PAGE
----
Numama provides better access to maternity care in Darok!
All the members on our team are passionate about the intersection of women's health issues and development work. Our backgrounds include international development work in Kenya, Rwanda, Benin, Guinea, Guatemala, and Chile on such issues as HIV/AIDS prevention, access to education, female empowerment, social entrepreneurship opportunities, extractive industries' social and environmental impacts, and resettlement compensation planning.
We're really excited about the increasing use of mobile technology in developing countries to further social justice and health initiatives.
What it does
Numama offers a SMS technology, an android app and an ambassador program.
With the SMS technology, illiterate women can easily enter a numerical code to receive immediate health assistance from a midwife or health representative, and ask for a mobile clinic to come bring her to the nearest health centre or maternity wing.
Our partners will train these women in how to use these codes with simple infographics that are designed for illiteracy.
The SMS technology is also connected with the Numama database that records all expectant mothers' information (with the mothers' consent) for future visits and more informed follow-ups.
The android app allows healthcare professionals to register the patients' information in the app and send the data to the Numama database.
Our go-to market strategy will include an ambassador program in which pregnant women in Narok region will be trained to become health care practitioners and educators as a sustainable empowerment strategy.
The data collected will be shared within the Numama system to inform other mothers. The data will also be used to generate analytics for provider networks and humanitarian agencies to improve their health care services and development projects.
How I built it
We identified illiterate pregnant women in the Narok county (in which the Baraka Health Centre operates) as our target market segment.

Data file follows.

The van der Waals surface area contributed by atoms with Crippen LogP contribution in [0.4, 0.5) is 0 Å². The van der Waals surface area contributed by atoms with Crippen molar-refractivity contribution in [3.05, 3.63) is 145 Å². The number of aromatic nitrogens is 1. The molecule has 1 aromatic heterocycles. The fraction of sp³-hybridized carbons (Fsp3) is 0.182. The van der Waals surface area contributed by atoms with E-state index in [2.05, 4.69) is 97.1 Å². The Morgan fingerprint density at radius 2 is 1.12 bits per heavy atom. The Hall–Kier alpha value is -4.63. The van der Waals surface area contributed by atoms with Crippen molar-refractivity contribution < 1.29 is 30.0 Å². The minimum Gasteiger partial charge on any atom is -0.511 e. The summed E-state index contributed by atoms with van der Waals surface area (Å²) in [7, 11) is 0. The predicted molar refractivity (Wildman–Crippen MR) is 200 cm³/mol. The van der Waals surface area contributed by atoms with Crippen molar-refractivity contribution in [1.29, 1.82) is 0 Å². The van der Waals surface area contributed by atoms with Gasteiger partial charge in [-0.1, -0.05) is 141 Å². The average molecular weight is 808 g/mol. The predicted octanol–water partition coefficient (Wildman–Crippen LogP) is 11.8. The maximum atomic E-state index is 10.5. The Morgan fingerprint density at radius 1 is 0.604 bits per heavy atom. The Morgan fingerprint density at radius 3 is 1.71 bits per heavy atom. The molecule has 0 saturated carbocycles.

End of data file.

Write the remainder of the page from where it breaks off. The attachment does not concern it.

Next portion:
We first conducted a market analysis to identify if there was a gap in the market. According to the United Nations, 1 in 38 women die during childbirth. In the Narok county, only 1 in 5 women have assistance during childbirh. These deaths could be avoided with an SMS technology that provides them better access to health resources and services during their pregnancy.
We also conducted a market validation using the case study of Liga Inan program in Timor-Leste and the successful implementation of the TOTOHEALTH system around Nairobi.
Our developers used Twilio to design the SMS technology (compatible with USSD) and ready for deployment with mobile communications APIs (i.e. Africas Talking).
Challenges I ran into
Our biggest challenge was to plan and coordinate our implementation strategy on the ground while working remotely in Toronto.
And maybe lack of time/sleep ;)
Accomplishments that I'm proud of
Our mobile technology and database will lower hospital congestions, increase accessibility to health resources grow provider network's available support system, encourage women to be agents of health promotion (i.e. ambassador program
Our costing scheme was also already approved by Graham Ingokho.
What I learned
- Designing mobile technologies in places with less developed infrastructures.
- Thinking of technological obstacles (i.e. weak internet connection on the ground, SMS vs. MMS, old browsers)
- Market of cell phone providers in Kenya
- How to use Twilio and Firebase
What's next for Numama
- Onboarding 68 000 women from the Narok county by 2017
- Finalizing partnerships with health providers, foundations, NGOs.